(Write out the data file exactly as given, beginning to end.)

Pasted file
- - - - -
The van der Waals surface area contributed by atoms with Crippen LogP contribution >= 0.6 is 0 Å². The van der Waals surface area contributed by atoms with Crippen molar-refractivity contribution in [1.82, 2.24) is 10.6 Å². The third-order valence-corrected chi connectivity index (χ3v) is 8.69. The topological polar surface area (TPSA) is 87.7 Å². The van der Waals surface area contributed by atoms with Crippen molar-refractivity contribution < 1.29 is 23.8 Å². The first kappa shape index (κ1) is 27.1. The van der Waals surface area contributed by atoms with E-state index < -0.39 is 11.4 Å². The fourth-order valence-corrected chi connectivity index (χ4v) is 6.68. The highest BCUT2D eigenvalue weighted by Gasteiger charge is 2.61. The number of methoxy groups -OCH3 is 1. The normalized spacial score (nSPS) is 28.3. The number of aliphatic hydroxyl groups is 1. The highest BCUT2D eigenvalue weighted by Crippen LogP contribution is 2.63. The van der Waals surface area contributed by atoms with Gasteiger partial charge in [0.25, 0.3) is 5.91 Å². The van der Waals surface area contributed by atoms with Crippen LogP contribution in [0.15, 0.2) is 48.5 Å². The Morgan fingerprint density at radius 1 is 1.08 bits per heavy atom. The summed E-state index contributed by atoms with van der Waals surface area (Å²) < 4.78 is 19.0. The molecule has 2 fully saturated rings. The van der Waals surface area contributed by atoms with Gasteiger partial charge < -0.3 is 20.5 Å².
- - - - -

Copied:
The van der Waals surface area contributed by atoms with Crippen LogP contribution >= 0.6 is 0 Å². The van der Waals surface area contributed by atoms with Crippen molar-refractivity contribution in [1.82, 2.24) is 10.6 Å². The third-order valence-corrected chi connectivity index (χ3v) is 8.69. The topological polar surface area (TPSA) is 87.7 Å². The van der Waals surface area contributed by atoms with Crippen molar-refractivity contribution < 1.29 is 23.8 Å². The first kappa shape index (κ1) is 27.1. The van der Waals surface area contributed by atoms with E-state index < -0.39 is 11.4 Å². The fourth-order valence-corrected chi connectivity index (χ4v) is 6.68. The highest BCUT2D eigenvalue weighted by Gasteiger charge is 2.61. The number of methoxy groups -OCH3 is 1. The normalized spacial score (nSPS) is 28.3. The number of aliphatic hydroxyl groups is 1. The highest BCUT2D eigenvalue weighted by Crippen LogP contribution is 2.63. The van der Waals surface area contributed by atoms with Gasteiger partial charge in [0.25, 0.3) is 5.91 Å². The van der Waals surface area contributed by atoms with Crippen LogP contribution in [0.15, 0.2) is 48.5 Å². The Morgan fingerprint density at radius 1 is 1.08 bits per heavy atom. The summed E-state index contributed by atoms with van der Waals surface area (Å²) < 4.78 is 19.0. The molecule has 2 fully saturated rings. The van der Waals surface area contributed by atoms with Gasteiger partial charge < -0.3 is 20.5 Å².